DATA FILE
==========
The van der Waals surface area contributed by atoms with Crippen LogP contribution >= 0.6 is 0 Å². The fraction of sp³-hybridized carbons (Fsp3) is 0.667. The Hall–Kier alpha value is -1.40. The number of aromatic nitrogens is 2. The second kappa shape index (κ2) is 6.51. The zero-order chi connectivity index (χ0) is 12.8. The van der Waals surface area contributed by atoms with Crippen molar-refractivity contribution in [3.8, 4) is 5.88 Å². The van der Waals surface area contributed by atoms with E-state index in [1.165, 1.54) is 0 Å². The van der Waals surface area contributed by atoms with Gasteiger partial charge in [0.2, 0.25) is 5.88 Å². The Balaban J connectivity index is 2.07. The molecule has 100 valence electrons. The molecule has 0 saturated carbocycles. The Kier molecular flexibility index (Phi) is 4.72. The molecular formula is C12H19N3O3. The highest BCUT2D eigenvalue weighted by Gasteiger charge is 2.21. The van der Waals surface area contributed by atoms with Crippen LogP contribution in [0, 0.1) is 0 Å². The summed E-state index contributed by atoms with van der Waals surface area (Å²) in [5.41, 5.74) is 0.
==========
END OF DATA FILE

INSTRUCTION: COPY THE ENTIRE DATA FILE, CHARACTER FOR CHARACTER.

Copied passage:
The van der Waals surface area contributed by atoms with Crippen LogP contribution >= 0.6 is 0 Å². The fraction of sp³-hybridized carbons (Fsp3) is 0.667. The Hall–Kier alpha value is -1.40. The number of aromatic nitrogens is 2. The second kappa shape index (κ2) is 6.51. The zero-order chi connectivity index (χ0) is 12.8. The van der Waals surface area contributed by atoms with Crippen molar-refractivity contribution in [3.8, 4) is 5.88 Å². The van der Waals surface area contributed by atoms with E-state index in [1.165, 1.54) is 0 Å². The van der Waals surface area contributed by atoms with Gasteiger partial charge in [0.2, 0.25) is 5.88 Å². The Balaban J connectivity index is 2.07. The molecule has 100 valence electrons. The molecule has 0 saturated carbocycles. The Kier molecular flexibility index (Phi) is 4.72. The molecular formula is C12H19N3O3. The highest BCUT2D eigenvalue weighted by Gasteiger charge is 2.21. The van der Waals surface area contributed by atoms with Crippen LogP contribution in [0, 0.1) is 0 Å². The summed E-state index contributed by atoms with van der Waals surface area (Å²) in [5.41, 5.74) is 0.